One More Test

The final Media Composer test was done with the help of Harry Jiejrian. After he had digitized into a project on the assistant workstation, with the dailies on a partition of the fibre / shared storage, I was able to open up and edit from a bin in his project on an editor workstation, using his digitized footage. In other words, a shared working environment without Avid Unity. Very nice.

A Conversation with Avid

I had a long phone conversation with Matt Feury, Avid’s Senior Product Marketing Manager for Advanced Post. Avid, he said, is moving in the direction of the software only system, while external boxes will be needed only as I/O and real time acceleration. It has been the radical leap in technology that allows the computer CPU’s to handle what in the past has been done with added hardware. And now more video formats are firewire or file based, which cuts down on the need for analog connections and conversion of media. The Media Composer is designed to be a single platform that is in a sense scalable to the project, media, and available hardware.

Confirming my experience trying to connect the Mojo, Matt said that the computer firewire buss can be tricky, especially when other hardware may be installed. The Mojo is required to connect to analog devices, such as a TV monitor or to an analog video deck. Interestingly, the analog serial control can be more frame accurate used with firewire connections on the Mojo.

And for using HD, the addition of an Avid DNxcel card is required to capture real time HD. Otherwise firewire can be used to import HD media.

The quality of the media I was viewing is subject to the graphics drivers, cards, and monitor settings. As I suspected, there were more things involved in setting up my system correctly.

A function I’ve never tested is exporting a sequence to the AAF composition format. Most of the time my shows have output to OMFI for sound. The AAF allows for audio and video export. The audio will carry the audiosuite plugin information, and the video can be opened in Pro Tools and include each picture cut.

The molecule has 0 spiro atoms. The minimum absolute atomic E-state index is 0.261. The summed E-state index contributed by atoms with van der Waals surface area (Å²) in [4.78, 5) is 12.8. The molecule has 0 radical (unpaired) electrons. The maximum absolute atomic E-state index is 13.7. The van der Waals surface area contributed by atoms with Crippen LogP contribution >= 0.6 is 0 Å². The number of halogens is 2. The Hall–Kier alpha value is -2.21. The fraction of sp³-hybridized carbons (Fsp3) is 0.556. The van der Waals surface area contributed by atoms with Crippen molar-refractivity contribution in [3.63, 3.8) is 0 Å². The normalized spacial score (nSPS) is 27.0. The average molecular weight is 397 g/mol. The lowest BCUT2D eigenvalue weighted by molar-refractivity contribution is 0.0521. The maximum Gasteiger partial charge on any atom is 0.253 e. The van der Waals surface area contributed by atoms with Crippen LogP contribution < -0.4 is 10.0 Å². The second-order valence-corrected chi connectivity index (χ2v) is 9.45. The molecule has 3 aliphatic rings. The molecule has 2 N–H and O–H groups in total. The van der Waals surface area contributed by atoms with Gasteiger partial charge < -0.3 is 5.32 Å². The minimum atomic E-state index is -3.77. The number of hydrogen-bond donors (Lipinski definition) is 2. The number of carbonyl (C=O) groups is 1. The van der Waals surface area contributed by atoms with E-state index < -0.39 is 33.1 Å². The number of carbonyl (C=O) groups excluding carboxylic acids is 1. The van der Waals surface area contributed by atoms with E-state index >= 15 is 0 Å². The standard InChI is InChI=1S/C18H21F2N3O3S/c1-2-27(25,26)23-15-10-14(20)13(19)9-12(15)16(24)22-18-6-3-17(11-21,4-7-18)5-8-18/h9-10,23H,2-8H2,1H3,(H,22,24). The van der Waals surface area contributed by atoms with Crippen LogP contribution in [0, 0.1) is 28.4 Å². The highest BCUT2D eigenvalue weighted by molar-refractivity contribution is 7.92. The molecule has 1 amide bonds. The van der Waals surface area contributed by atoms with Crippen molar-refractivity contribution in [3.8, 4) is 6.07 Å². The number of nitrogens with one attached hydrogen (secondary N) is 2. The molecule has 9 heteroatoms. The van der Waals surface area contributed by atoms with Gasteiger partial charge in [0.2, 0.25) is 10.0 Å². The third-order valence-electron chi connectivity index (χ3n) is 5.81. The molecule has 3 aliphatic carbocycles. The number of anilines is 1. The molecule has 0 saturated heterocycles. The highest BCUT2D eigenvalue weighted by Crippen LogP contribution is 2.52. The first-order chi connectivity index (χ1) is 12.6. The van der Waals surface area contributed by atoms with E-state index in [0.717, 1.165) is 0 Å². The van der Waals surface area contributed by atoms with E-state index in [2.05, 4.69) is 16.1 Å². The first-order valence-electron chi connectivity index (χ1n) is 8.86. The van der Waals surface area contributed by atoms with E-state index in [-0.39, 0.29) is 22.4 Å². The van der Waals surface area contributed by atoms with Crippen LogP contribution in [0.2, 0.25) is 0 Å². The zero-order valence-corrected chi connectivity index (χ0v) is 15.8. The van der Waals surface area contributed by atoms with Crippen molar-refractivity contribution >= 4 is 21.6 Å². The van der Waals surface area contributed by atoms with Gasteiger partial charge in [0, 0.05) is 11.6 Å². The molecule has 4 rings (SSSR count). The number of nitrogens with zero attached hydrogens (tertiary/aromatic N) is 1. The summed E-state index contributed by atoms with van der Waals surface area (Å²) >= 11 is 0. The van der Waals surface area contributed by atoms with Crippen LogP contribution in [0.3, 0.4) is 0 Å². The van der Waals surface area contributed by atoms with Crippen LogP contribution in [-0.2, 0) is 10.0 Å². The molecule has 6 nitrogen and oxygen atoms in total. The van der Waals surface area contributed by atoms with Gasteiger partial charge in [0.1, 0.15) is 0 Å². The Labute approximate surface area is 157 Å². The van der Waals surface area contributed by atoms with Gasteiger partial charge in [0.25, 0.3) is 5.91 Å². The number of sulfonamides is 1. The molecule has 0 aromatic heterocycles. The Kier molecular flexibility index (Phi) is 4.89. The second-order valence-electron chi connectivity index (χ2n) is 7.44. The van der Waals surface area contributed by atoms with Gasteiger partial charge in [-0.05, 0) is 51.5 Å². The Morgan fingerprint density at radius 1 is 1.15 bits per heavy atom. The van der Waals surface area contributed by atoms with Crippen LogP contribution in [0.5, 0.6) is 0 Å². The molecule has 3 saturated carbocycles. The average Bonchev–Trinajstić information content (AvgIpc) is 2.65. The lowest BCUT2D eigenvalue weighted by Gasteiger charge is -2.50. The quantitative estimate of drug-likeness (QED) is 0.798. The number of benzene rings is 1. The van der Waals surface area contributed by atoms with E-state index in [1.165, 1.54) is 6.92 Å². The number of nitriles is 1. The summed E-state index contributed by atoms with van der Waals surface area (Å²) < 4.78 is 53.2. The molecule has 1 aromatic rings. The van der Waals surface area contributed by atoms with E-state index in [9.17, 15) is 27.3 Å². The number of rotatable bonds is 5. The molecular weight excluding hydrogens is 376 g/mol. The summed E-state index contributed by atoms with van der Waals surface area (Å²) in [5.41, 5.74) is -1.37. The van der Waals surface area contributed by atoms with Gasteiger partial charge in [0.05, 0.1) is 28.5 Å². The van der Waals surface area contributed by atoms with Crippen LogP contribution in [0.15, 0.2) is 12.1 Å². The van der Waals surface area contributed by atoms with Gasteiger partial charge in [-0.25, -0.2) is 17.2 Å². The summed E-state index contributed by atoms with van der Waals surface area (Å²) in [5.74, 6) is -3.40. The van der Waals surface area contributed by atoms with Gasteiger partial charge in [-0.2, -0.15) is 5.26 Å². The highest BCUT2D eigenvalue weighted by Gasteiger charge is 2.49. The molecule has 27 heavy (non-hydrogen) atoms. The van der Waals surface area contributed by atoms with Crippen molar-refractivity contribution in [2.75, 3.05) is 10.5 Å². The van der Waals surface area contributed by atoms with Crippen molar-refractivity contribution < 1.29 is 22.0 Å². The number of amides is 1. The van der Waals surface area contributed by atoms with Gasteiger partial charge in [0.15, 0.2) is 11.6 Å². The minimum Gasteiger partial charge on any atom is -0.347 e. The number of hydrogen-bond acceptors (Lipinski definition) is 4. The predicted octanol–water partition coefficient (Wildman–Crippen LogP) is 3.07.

Purchase of the Media Composer software comes with ninety days of phone support and software updates (called CPR for customer patch release). Although no longer required, the purchase of Avid Assurance provides more support and a year of software updates.

The Next Release

Coming in November / December, the next release of the MC software has more intriguing changes. It will be compatible with the Mac Intel platform. With the additional processor speed and multiple processor capability, the speed increase could be astonishing. More of the Digidesign graphical audio plugins (a la 7-Band EQ) will be included (yippee). A new DNxHD codec will be available to allow projects to work in an off line HD format. And, most intriguing, Avid is integrating technology from Nexidia into the Script module. Nexidia will enable Media composer to read the audio waveform of your dailies, and attach that information to an imported shooting script.

Now, if I only had 4 computer screens to work with all this new stuff….

Finally

Some of the features in the Avid version 2.5 existed in previous Media Composer releases. But this package as a whole is a big evolutionary step above any off-line system, Avid or Final Cut Pro, that I’ve cut on. Rather than the ‘feature bloat’ I’ve found troubling in the past, most of this stuff is very useful.

Avid has gotten the message about the FCP being easy and cheap, and has delivered an editing software package that I would choose first. I’ve been cutting a science fiction series on FCP, and it won’t be much fun struggling with its limitations for another season.

Avid will soon have the software able to run on the latest Intel Macintosh G5’s. These machines are testing about 40% faster than the current G5 towers, and will be able to hold up to 8 processors. These systems will be blazingly fast and make Avid’s of the past seem like snails on a cold morning sidewalk.

Wow.

2 Comments:

Blogger Webmaster said...

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1:03 PM  
Anonymous Steve Cohen said...

Harry,
Thanks for sharing all that good information. As I've mentioned on my blog, I've been using Xpress Pro on a Mac with Mojo for the last several months. I've grown to like this system a lot. It's super-stable, fast, and includes most of the Media Composer functionality. I do like having a full time client monitor, courtesy of the Mojo box, but, as you say, if you don't have Mojo you can hit the quote key and turn the right monitor into a client monitor. That's really helpful when working on a laptop and we all coped with it for years with our ABVB systems. I too am liking the new software-only Media Composer. Putting your show on a firewire drive and seeing everything come up on a portable system is wonderful. The only caveat is that a 1.5 Ghz G4 still feels pretty slow (with only 1.25 GB of RAM, which could be part of the problem).

Steve
http://splicehere.wordpress.com

1:05 PM